XBox Live set for Asian debut

Microsoft has chosen Australia to be the regional launchpad for its XBox Live gaming service in October, but plans for other parts of Asia remain uncertain.

Microsoft has chosen Australia to be the regional launchpad for its XBox Live gaming service in October, but plans for other parts of Asia remain uncertain.

Australian Internet Service Providers have started testing to see if their services can interoperate with XBox Live servers located in the U.S., said Alan Bowman, XBox Australia's regional director.

In addition, the software giant is hoping to lure hundreds of users to test the service a month before the October retail launch.

The Redmond, Wash.-based company is currently trying to grow a loyal subscriber base for its online gaming offering. Microsoft has priced its XBox Live starter kit at just under AU$100 (US$59) and each kit will include 12 months of free access.

The XBox Live service is targeted at all DSL (Digital Subscriber Line) users, said Bowman, adding that no one service provider will receive "preferred" status.

"XBox Live will be a core driver of broadband take-up in Australia--it's a machine that's been built from the ground up with broadband in mind," he said.

However, questions remain as to whether the online gaming service will indeed help drive sales of Microsoft's XBox game console. The company claims it has signed up 350,000 U.S. subscribers for XBox Live since its launch in November last year.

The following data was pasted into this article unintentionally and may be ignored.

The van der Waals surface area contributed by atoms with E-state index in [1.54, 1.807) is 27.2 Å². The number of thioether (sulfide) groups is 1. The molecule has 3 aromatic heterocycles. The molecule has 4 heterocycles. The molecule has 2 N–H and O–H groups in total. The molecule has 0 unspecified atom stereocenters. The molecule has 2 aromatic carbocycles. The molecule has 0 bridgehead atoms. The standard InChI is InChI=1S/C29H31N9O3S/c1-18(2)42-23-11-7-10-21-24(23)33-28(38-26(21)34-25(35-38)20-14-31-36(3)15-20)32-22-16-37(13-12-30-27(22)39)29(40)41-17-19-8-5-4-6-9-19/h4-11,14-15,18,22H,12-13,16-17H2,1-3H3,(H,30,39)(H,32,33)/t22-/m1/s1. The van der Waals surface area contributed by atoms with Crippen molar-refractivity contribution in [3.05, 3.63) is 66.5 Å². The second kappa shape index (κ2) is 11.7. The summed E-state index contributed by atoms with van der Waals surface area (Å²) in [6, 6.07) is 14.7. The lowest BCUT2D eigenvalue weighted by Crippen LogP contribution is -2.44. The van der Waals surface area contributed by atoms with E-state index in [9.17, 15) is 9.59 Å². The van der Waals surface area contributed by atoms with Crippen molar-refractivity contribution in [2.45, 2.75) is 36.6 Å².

While the firm is still lagging behind Sony in the console market, analysts say Microsoft is taking a long-term view with its online gaming gamble.

"I don't think it's going to be one of those features that get people to run out and buy the Xbox. Microsoft sees it as an investment. They really feel that if they build the infrastructure now, it's going to serve them well in the future," said Schelley Olhava, IDC's analyst for the gaming market.

Microsoft has lost already US$350 million globally in trying to crack Sony Playstation's domination of the gaming market and Bowman conceded today the company still has some catching up to do.

"Clearly we're number two and that's a great position to be in today in a market where the incumbent is firmly entrenched," he said.

Microsoft could not be reached for comments on plans for other countries in Asia-Pacific.